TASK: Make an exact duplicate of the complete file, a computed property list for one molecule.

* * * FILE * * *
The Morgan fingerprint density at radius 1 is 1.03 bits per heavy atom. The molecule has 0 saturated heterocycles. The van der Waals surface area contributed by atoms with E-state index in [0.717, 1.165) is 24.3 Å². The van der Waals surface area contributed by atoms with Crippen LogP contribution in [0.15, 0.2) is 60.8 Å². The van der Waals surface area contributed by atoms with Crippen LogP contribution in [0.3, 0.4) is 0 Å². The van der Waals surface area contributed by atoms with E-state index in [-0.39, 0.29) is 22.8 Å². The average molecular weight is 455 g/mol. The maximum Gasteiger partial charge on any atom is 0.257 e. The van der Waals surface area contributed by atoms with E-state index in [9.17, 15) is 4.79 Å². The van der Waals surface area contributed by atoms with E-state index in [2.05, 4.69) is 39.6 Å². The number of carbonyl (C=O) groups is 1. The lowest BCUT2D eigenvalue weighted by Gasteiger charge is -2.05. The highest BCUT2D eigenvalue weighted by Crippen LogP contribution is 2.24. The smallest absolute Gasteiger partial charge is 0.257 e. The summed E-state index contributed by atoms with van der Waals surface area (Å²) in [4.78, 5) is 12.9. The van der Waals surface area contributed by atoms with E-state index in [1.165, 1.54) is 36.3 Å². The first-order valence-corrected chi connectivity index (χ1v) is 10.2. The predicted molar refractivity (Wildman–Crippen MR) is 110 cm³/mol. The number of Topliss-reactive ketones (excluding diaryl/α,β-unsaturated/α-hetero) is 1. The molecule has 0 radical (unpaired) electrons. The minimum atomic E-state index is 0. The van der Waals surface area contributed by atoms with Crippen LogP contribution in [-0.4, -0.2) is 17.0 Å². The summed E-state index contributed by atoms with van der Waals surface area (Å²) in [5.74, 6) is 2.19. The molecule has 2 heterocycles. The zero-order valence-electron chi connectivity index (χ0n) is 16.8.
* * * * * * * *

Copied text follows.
The Morgan fingerprint density at radius 1 is 1.03 bits per heavy atom. The molecule has 0 saturated heterocycles. The van der Waals surface area contributed by atoms with E-state index in [0.717, 1.165) is 24.3 Å². The van der Waals surface area contributed by atoms with Crippen LogP contribution in [0.15, 0.2) is 60.8 Å². The van der Waals surface area contributed by atoms with Crippen LogP contribution in [0.3, 0.4) is 0 Å². The van der Waals surface area contributed by atoms with E-state index in [-0.39, 0.29) is 22.8 Å². The average molecular weight is 455 g/mol. The maximum Gasteiger partial charge on any atom is 0.257 e. The van der Waals surface area contributed by atoms with E-state index in [9.17, 15) is 4.79 Å². The van der Waals surface area contributed by atoms with E-state index in [2.05, 4.69) is 39.6 Å². The number of carbonyl (C=O) groups is 1. The lowest BCUT2D eigenvalue weighted by Gasteiger charge is -2.05. The highest BCUT2D eigenvalue weighted by Crippen LogP contribution is 2.24. The smallest absolute Gasteiger partial charge is 0.257 e. The summed E-state index contributed by atoms with van der Waals surface area (Å²) in [4.78, 5) is 12.9. The van der Waals surface area contributed by atoms with E-state index in [1.165, 1.54) is 36.3 Å². The first-order valence-corrected chi connectivity index (χ1v) is 10.2. The predicted molar refractivity (Wildman–Crippen MR) is 110 cm³/mol. The number of Topliss-reactive ketones (excluding diaryl/α,β-unsaturated/α-hetero) is 1. The molecule has 0 radical (unpaired) electrons. The minimum atomic E-state index is 0. The van der Waals surface area contributed by atoms with Crippen LogP contribution in [-0.4, -0.2) is 17.0 Å². The summed E-state index contributed by atoms with van der Waals surface area (Å²) in [5.74, 6) is 2.19. The molecule has 2 heterocycles. The zero-order valence-electron chi connectivity index (χ0n) is 16.8.